At its core, The Hidden is a buddy cop movie, with Nouri trying to piece together an impossible mystery — why do average, everyday people keep losing their minds overnight and going on sprees of murder, theft, and unchecked vice? His unlikely, off-putting partner, played by a downright adolescent-looking Kyle MacLachlan, knows more than he lets on, but they’ll have to find mutual respect and maybe even a little friendship before he opens up, a plot that writer Jim Kouf (Stakeout, Rush Hour, Another Stakeout) knows a thing or two about.
That obviously sounds a bit dismissive, but it’s to the movie’s credit that none of its genre conventions feel as such, partly because MacLachlan is another alien. So when he tells his new partner that the slug they’re chasing killed his family, it doesn’t feel like the trope it very much is. The buddy cop clichés ground the sci-fi and the sci-fi elevates the buddy cop clichés. The resulting mix ends up predicting some of Terminator 2: Judgment Day in the process. A sinister being from another time/place (please circle) comes to present time/place and another being, this one good, from that same time/place comes back to stop it, teaming with a reluctant human to stop it.
But whereas The Terminator and its sequels talk about fate until it barely seems like a word anymore, The Hidden is about the real threat of the 1980s — excess. The bad alien’s motives have nothing to do with world domination or altering the space-time continuum. It just does what it does because it feels good. After jumping into its first fresh body, the alien runs to a record store, kills the cashier, and steals a boombox. It takes the boombox to a diner, blasts some pleasantly forgettable ‘80s music, and eats like a dump truck. Then it walks to a Ferrari dealership, tells the dealer he wants one, murders him, and drives off in a hot new car. When the body wears out and springs a leak, the alien crawls into a new one (via some stomach-turning practical effects). Of course, the heroes need to force it out of hiding to truly kill it, so it’s up to them to spring those leaks. This usually entails a hail of bullets and plenty of blood squibs. How do you combat excess in The Hidden? Excessive violence, of course.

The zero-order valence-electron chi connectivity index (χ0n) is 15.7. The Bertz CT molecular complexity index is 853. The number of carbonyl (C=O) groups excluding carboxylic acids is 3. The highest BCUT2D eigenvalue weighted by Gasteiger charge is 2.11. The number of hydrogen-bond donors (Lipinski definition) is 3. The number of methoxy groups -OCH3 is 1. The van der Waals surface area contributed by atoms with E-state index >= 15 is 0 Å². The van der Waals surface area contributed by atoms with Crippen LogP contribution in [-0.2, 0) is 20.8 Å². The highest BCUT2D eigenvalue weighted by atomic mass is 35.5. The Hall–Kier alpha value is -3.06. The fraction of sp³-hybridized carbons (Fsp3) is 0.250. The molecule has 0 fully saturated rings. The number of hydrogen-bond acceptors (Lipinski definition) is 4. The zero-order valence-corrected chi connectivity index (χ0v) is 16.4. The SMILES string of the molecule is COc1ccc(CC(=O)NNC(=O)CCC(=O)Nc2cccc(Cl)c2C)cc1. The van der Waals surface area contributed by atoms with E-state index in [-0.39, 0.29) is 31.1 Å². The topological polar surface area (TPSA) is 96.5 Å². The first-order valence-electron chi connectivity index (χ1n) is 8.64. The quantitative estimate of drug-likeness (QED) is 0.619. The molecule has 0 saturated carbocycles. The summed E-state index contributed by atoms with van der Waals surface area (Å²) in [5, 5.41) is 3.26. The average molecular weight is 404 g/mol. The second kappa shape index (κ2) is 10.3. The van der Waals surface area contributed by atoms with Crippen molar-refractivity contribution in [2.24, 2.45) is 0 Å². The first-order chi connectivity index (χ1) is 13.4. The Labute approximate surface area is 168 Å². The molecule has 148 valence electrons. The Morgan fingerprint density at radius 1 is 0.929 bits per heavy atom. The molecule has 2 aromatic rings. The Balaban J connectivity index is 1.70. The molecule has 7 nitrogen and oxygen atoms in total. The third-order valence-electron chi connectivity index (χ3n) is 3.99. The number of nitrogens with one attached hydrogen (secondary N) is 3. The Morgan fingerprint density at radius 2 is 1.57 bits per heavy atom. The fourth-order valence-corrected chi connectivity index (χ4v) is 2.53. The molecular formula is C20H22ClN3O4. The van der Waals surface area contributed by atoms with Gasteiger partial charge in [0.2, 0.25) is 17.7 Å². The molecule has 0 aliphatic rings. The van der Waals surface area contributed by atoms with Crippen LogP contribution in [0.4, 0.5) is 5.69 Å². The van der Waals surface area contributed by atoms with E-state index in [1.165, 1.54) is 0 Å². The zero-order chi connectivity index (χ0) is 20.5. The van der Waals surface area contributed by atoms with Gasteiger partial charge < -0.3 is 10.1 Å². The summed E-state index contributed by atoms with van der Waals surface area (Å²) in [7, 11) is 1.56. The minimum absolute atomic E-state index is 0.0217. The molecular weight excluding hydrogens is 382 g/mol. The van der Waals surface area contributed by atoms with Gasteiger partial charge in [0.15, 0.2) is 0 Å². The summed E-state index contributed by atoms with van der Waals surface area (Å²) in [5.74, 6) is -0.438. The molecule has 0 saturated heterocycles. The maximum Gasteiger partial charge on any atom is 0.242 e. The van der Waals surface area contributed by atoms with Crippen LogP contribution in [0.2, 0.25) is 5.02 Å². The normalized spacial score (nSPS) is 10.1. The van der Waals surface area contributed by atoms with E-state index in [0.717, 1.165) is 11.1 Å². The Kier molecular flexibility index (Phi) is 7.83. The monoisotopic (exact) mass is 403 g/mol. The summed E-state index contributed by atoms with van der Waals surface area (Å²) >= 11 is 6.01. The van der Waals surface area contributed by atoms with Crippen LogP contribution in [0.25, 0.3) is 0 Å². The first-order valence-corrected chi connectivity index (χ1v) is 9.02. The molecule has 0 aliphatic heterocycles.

Like Alone in the Dark, The Hidden functions both as an exceptional example of its genre and a satire of the same without calling attention to either. In one scene, a police officer complains to the heroes that he picked up a flamethrower off someone on the street. Realistic? Not as far as I understand Los Angeles street crime. But it playfully toes the line of plausibility for police procedurals (Lethal Weapon 4 would eventually confirm that Los Angeles has flamethrower-wielding criminals) and offers the audience an irresistible tip that flames will be thrown by the time the credits roll. When it hits the gas, The Hidden absolutely hauls. The action is relentless. Gunplay escalates from pistols to shotguns to rocket launchers, and a weapon not of this earth that looks like the remote for a smart TV. The performances, from the leads all the way down to a dog, take it all exactly as seriously as it requires. Few movies could end on a moment that’s optimistic, depressing, satisfying, and strange all at once.
Jack Sholder doesn’t get mentioned as a “Master of Horror,” whatever the unwritten qualifications of that title might be. The infamy of Nightmare on Elm Street 2: Freddy’s Revenge seems to have overwhelmed the rest of his filmography, even though he’d be the first to admit it’s not the best thing he’s ever had his name on. In the next few weeks, Alone in the Dark turns 35 and The Hidden 30. Not insignificant anniversaries, but I doubt they’ll be getting many retrospectives (though Warner Archive just released The Hidden on Blu-ray). As the leaves blush (climate permitting) and the neighbor kids smash your pumpkins in the street (neighbor permitting), you might get that festive itch for something scary and approximately 100 minutes long. Make it a different Halloween, a Jack Sholder Halloween, and try Alone in the Dark or The Hidden. You won’t be disappointed, you won’t see them coming, and you certainly won’t forget them any time soon.
Jeremy Herbert lives in terror, Cleveland.